Veterans, newcomers vie for acting Emmys
By P. Ryan Baber
LOS ANGELES (Hollywood Reporter) - There is one absolute certainty about this year's Emmy Awards for acting: In the miniseries/movie category, someone from HBO will win the prize on Sunday.
Of course, that's hardly a stretch: Only actors from HBO miniseries and movies were nominated in that category, which should make the post-awards party planning for the 60th annual Primetime Emmy Awards that much easier for the cable channel.
But little else is obvious. Yes, in the network vs. cable grudge match of the past decade, the comedy and drama acting categories have at last reached parity: Cable networks make up 10 of the nominated actors, broadcast 11. And as far as recent wins go, cable and network channels are evenly matched in lead actor categories, with eight wins apiece since 2000.
The lead actor drama category does have a theme -- Emmy vets against Emmy newbies. First-time nominees like Gabriel Byrne (HBO's "In Treatment") and Jon Hamm (AMC's "Mad Men") are squaring off against the previously nominated Michael C. Hall (Showtime's "Dexter") and Hugh Laurie (Fox's "House") -- and then there's James Spader (ABC's "Boston Legal") and Bryan Cranston (AMC's "Breaking Bad"). Spader has taken home the prize three times, one for each nomination as lawyer Alan Shore, so the safe money's on him. Cranston is new to the category but does have three supporting actor nominations.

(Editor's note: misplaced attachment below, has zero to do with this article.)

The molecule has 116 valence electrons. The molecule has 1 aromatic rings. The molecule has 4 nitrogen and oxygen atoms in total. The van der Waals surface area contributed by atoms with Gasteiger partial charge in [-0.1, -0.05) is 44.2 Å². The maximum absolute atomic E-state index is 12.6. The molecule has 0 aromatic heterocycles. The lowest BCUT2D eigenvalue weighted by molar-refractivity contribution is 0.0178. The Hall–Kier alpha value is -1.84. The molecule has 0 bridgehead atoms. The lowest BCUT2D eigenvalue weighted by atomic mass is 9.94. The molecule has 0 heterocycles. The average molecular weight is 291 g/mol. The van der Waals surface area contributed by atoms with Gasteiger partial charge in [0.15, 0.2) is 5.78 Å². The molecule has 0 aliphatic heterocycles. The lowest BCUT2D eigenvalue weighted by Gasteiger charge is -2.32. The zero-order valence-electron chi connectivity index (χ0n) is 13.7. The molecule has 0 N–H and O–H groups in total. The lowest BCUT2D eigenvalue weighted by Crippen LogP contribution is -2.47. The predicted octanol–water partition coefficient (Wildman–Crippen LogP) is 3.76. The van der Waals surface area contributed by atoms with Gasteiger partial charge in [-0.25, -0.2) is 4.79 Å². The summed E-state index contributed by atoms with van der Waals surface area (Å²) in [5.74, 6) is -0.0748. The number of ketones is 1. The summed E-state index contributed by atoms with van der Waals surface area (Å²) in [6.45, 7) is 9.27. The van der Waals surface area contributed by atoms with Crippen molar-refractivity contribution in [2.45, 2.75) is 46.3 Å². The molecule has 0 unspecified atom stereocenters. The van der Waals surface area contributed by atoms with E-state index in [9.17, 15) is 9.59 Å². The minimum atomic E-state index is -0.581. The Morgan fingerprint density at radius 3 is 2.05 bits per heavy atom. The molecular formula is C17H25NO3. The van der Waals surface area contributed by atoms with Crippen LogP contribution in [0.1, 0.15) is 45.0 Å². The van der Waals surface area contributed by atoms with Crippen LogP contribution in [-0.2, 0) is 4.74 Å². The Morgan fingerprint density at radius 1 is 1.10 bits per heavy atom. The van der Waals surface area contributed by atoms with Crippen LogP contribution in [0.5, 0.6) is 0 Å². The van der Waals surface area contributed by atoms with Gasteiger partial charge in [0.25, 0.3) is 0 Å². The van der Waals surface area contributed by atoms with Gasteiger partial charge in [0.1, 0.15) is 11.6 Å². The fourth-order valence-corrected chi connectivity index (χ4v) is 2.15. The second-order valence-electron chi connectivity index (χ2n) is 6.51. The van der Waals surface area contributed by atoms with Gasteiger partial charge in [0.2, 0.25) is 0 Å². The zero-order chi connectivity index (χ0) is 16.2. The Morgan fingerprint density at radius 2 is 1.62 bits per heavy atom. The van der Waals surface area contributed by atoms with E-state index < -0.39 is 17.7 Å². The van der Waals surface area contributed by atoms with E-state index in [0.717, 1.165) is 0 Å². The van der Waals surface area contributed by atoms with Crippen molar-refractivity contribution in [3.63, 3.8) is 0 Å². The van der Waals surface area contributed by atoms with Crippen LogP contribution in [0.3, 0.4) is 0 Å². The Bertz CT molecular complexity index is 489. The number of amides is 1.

But that's just so ... predictable. Laurie, who has been twice nominated as irascible Dr. Gregory House, is considered ripe for the prize (he has won the Golden Globe twice already). Over the past eight years, four out of five first-time winners in the category won after landing a previous nomination for the same role -- and only Laurie meets that description in this year's field.
Recent wins for lead actor have tended to go to antiheroes, a fascination that could bode well for Hall's serial killer, Dexter Morgan -- or perhaps a mild-mannered husband/father-turned-rogue-meth-dealer in Cranston's Walt White.
"Anytime you have an antithetical hero that is not used to being seen on TV, it stands out," Cranston explains. "You see a real person (in White), with flaws and fragility and uncertainty in his actions, and that makes sense. We want deep characters, not just one-dimensional bad guys." Continued...